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The Thoughts of René-Jean Dupuy: Methodology or Poetry of International Law?

Oxford University Press
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  • Law
  • Literature
  • Political Science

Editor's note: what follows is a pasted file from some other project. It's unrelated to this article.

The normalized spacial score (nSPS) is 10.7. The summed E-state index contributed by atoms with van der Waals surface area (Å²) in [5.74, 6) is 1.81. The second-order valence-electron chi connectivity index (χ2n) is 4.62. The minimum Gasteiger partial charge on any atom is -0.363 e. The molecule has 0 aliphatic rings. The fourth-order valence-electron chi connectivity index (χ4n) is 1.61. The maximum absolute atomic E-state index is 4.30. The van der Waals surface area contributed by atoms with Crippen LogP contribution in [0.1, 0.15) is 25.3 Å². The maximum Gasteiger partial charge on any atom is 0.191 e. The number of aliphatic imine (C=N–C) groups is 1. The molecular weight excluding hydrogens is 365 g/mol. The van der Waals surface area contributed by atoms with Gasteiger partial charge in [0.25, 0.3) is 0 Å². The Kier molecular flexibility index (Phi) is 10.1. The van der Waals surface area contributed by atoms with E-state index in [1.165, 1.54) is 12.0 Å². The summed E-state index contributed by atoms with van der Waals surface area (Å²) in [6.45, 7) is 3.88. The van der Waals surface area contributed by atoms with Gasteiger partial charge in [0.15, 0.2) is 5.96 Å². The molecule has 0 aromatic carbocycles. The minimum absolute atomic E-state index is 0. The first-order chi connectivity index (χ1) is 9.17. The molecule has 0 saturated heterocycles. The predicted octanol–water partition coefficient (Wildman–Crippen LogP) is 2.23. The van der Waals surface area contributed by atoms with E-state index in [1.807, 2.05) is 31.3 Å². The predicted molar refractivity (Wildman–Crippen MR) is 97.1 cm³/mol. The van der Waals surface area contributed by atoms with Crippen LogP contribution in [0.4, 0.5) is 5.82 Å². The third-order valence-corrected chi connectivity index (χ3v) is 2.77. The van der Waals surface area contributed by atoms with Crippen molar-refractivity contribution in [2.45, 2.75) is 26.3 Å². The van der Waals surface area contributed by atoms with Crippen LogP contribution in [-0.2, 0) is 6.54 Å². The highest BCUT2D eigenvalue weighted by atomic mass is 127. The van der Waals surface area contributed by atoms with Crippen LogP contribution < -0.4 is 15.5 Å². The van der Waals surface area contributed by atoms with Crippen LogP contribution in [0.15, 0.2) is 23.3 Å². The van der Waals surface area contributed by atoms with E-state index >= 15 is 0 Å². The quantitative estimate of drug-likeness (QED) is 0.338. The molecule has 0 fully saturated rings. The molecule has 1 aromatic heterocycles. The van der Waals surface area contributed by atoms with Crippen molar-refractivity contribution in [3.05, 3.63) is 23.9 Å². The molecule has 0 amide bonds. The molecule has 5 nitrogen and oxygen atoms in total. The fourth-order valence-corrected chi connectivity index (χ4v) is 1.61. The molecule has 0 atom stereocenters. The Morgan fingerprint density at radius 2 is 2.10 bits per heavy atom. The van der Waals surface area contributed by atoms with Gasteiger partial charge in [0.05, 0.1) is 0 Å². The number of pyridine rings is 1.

If the thoughts of René-Jean Dupuy had to be reduced to an expression, it would be his method of �open dialectic� applied to international law and society which enabled him to highlight the dynamic opposition of �relational� and �institutional� international trends in an impressive array of short surveys and ambitious synthesis. This article first aims to remind readers of the accuracy of Dupuy's comprehensive approach to international law and society, in that he never disregarded the meaning of rules and institutions for actors � mainly political ones � the underlying values and justice considerations or even myths beyond technical rules or political antagonisms. But it does not suffice to celebrate the visionary and rhetorical skills of Dupuy. His contribution to the methodology of international law has to be assessed. Did he build up a new paradigm? Considering some incertainties in the method of open dialectic and some shortcomings in his core concepts (inter alia a quite static conception of sovereignty), it may be doubted.

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